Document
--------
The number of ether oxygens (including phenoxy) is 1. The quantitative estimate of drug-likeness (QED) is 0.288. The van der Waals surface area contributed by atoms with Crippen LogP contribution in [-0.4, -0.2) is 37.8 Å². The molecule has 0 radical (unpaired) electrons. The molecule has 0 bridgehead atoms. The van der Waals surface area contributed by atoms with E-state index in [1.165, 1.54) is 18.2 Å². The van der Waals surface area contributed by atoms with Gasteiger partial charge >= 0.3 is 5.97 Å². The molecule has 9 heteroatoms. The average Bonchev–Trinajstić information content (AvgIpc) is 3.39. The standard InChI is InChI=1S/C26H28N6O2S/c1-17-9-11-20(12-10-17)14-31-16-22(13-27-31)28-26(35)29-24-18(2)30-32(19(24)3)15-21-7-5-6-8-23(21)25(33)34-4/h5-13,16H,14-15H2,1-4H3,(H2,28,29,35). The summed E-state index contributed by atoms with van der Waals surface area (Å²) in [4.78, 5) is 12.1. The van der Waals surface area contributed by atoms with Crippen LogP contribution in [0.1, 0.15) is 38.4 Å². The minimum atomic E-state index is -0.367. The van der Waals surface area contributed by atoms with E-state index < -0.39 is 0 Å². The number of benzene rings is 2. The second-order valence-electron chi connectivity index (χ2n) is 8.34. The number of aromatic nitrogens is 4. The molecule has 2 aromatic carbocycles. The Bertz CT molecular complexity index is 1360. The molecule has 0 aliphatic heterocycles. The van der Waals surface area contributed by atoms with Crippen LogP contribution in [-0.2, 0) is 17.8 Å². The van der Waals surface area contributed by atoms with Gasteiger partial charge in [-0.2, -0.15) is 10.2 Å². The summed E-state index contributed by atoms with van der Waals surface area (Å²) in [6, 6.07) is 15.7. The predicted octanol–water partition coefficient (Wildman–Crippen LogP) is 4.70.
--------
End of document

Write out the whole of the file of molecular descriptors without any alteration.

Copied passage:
The number of ether oxygens (including phenoxy) is 1. The quantitative estimate of drug-likeness (QED) is 0.288. The van der Waals surface area contributed by atoms with Crippen LogP contribution in [-0.4, -0.2) is 37.8 Å². The molecule has 0 radical (unpaired) electrons. The molecule has 0 bridgehead atoms. The van der Waals surface area contributed by atoms with E-state index in [1.165, 1.54) is 18.2 Å². The van der Waals surface area contributed by atoms with Gasteiger partial charge >= 0.3 is 5.97 Å². The molecule has 9 heteroatoms. The average Bonchev–Trinajstić information content (AvgIpc) is 3.39. The standard InChI is InChI=1S/C26H28N6O2S/c1-17-9-11-20(12-10-17)14-31-16-22(13-27-31)28-26(35)29-24-18(2)30-32(19(24)3)15-21-7-5-6-8-23(21)25(33)34-4/h5-13,16H,14-15H2,1-4H3,(H2,28,29,35). The summed E-state index contributed by atoms with van der Waals surface area (Å²) in [4.78, 5) is 12.1. The van der Waals surface area contributed by atoms with Crippen LogP contribution in [0.1, 0.15) is 38.4 Å². The minimum atomic E-state index is -0.367. The van der Waals surface area contributed by atoms with E-state index < -0.39 is 0 Å². The number of benzene rings is 2. The second-order valence-electron chi connectivity index (χ2n) is 8.34. The number of aromatic nitrogens is 4. The molecule has 2 aromatic carbocycles. The Bertz CT molecular complexity index is 1360. The molecule has 0 aliphatic heterocycles. The van der Waals surface area contributed by atoms with Crippen LogP contribution in [-0.2, 0) is 17.8 Å². The van der Waals surface area contributed by atoms with Gasteiger partial charge in [-0.2, -0.15) is 10.2 Å². The summed E-state index contributed by atoms with van der Waals surface area (Å²) in [6, 6.07) is 15.7. The predicted octanol–water partition coefficient (Wildman–Crippen LogP) is 4.70.